“They are going to take this whole mountain down. I have seen it before and it will happen here. This town is finished”, states Lawrence, a Canadian driller contracted by the Canadian mining company, as he gazes out over the valley below Marmato. His career as a diamond driller has spanned 35 years and has brought him to many developing nations. After spending several months in Marmato, Lawrence begins to feel a fondness for the locals that he has never experienced before.
Luis Gonzaga is Marmato’s Woody Guthrie - the classic troubadour that sings the folk consciousness of the town during a time of uncertainty and division. Over 15 years ago, he had a premonition that Marmato was going to end and his songs reflect the collective fear and division of the town now that his premonition is becoming a reality. He is our film’s narrator and his songs are the compass for what is happening and why.
Mark is an independent filmmaker and photojournalist interested in human rights and justice in the global economy. His first short documentary, RAZING TABACO examines the violent displacement of a peaceful Colombian village near the world’s largest open-pit coal mine. He has spent many years in Latin America producing photography and documentaries. He studied film production at New York University. MARMATO is his first feature documentary.
Working for almost 30 years on films, videos and books, Achbar is known for MANUFACTURING CONSENT. The film was honored with 22 awards and distinctions. Achbar’s next film, THE CORPORATION, was nominated for numerous awards, and won the World Cinema Audience Award: Documentary at the Sundance Film Festival, 2004. It holds the distinction of Canada's all-time, top-grossing feature documentary.
Starrʼs career has spanned over 28 years, 50 films, numerous awards including an Oscar® nomination and an Emmy nomination for HARDWOOD. Starr was nominated for Gemini Awards for DREAM TOWER, EAST SIDE SHOWDOWN , NO PLACE CALLED HOME and AFTERMATH: THE REMNANTS OF WAR. He co-produced MANUFACTURED LANDSCAPES (Genie for Best Feature Documentary and nominated for an Independent Spirit Award).
Stuart has nearly a decade of experience working for some of North America’s largest entertainment companies, including Alliance Atlantis, Corus Entertainment and Shaw Media. A graduate of the Canadian Film Centre, Stuart has produced for the National Geographic Channel, History Television and BBC Canada, to name a few. Stuart was a producer on Jason Buxton’s dramatic feature film BLACKBIRD, which won the Grand Prize this year at Cannes Ecrans Junior, the Claude Jutra Award at the Canadian Screen Awards, and Best First Canadian Feature at the 2012 Toronto International Film Festival.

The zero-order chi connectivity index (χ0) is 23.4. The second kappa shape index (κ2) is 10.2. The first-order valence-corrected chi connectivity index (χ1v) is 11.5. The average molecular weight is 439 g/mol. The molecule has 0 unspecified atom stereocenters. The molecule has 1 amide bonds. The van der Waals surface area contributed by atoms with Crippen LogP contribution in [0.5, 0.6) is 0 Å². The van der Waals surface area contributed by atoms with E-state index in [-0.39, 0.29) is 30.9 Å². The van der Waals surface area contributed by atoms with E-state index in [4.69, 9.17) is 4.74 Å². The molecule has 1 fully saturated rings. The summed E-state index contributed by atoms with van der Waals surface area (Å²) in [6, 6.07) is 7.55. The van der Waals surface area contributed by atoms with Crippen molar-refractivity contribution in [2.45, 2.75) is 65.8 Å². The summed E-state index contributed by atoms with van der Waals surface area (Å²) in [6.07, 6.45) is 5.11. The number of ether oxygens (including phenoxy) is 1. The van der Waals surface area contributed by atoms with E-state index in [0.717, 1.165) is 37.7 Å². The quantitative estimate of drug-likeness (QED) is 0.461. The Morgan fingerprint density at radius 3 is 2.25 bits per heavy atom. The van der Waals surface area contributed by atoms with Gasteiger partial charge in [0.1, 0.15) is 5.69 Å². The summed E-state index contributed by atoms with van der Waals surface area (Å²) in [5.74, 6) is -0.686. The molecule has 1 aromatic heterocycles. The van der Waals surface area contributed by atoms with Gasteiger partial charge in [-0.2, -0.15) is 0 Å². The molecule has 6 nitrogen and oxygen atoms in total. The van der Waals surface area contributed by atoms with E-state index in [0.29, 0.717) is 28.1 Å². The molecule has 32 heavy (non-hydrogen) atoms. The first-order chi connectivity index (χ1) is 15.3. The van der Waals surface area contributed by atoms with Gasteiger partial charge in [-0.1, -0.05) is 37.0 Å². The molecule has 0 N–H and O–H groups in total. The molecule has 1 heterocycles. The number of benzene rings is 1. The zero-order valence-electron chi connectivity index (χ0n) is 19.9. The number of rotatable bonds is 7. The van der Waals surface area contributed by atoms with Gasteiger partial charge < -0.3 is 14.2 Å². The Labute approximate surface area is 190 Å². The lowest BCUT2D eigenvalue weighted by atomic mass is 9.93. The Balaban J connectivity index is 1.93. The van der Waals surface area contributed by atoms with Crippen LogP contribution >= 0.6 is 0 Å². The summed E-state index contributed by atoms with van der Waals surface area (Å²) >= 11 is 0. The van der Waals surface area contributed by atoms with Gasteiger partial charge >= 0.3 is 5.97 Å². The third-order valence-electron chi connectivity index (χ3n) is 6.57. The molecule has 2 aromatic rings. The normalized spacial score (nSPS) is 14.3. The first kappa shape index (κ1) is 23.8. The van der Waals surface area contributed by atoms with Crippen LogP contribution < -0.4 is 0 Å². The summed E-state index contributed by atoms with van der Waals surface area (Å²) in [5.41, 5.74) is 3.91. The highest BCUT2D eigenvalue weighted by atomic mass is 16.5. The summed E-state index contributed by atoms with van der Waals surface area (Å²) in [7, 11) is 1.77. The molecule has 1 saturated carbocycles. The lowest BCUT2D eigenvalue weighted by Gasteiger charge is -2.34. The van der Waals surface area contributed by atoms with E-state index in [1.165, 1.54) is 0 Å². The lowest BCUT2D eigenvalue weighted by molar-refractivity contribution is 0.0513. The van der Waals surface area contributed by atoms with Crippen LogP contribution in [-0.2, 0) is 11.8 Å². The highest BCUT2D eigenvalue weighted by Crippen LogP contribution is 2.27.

Todd Boekelheide started working in film in 1974 as a member of the staff at American Zoetrope, Francis Ford Coppola’s production company in San Francisco. In 1976 he left to work as an assistant editor on Star Wars, and went on to edit picture and sound on The Black Stallion 2 years later. This film kindled an interest in film music, so he began music studies at Mills College in Oakland. As he began to develop his film scoring career, he also specialized as a rerecording mixer, and won an Oscar for mixing the music on Amadeus in 1984. He has scored several feature films, including Dim Sum and Nina Takes a Lover, and numerous documentaries, notably Hearts of Darkness: A Filmmaker’s Apocalypse and Ballets Russes. In 1999 he won an Emmy for his score for the documentary Kids of Survival: The Life and Art of Tim Rollins and the KOS. In 2007 he was nominated for an Emmy for his score for Boffo! Tinseltown's Bombs and Blockbusters, and in 2010 he was nominated again, this time for the score for Blessed is the Match.
Ricardo studied at the world-renowned Cuban Film Institute before immigrating to Canada in 1993. His outstanding work and keen sense of the human condition has contributed to the making of several award-winning and award-nominated films including: SHOOTING INDIANS, A JOURNEY WITH JEFFREY THOMAS (Genie Award Nomination for Best Short Documentary 1997); SPIRITS OF HAVANA (Genie Award Nomination for Best Documentary 2001); THE TAKE (Official selection Venice Film Festival, 2004, Nominated Best Picture Editor – 20th Annual Gemini Awards); and HERMAN'S HOUSE. Ricardo was chosen to be a fellow by the Sundance Institute in 2006 and 2011 for the prestigious Documentary Film Editing and Story Lab.
Stay tuned throughout the campaign for more rewards, updates and information!
Risks and challenges
We have overcome some unbelievable challenges over the course of 6 years making this film. We know more are coming and we are ready for them. Our greatest challenge right now is to complete this film and put the people and the town of Marmato on the map. We want audiences to walk into theaters, see the film, challenge their beliefs, and walk out knowing that the experience does not end there. The story goes on and the people of Marmato need this awareness to grow.
We are so close to achieving this dream. We will do everything in our power to tell this story how it deserves to be told and we promise to keep you in the loop as these challenges are overcome.Learn about accountability on Kickstarter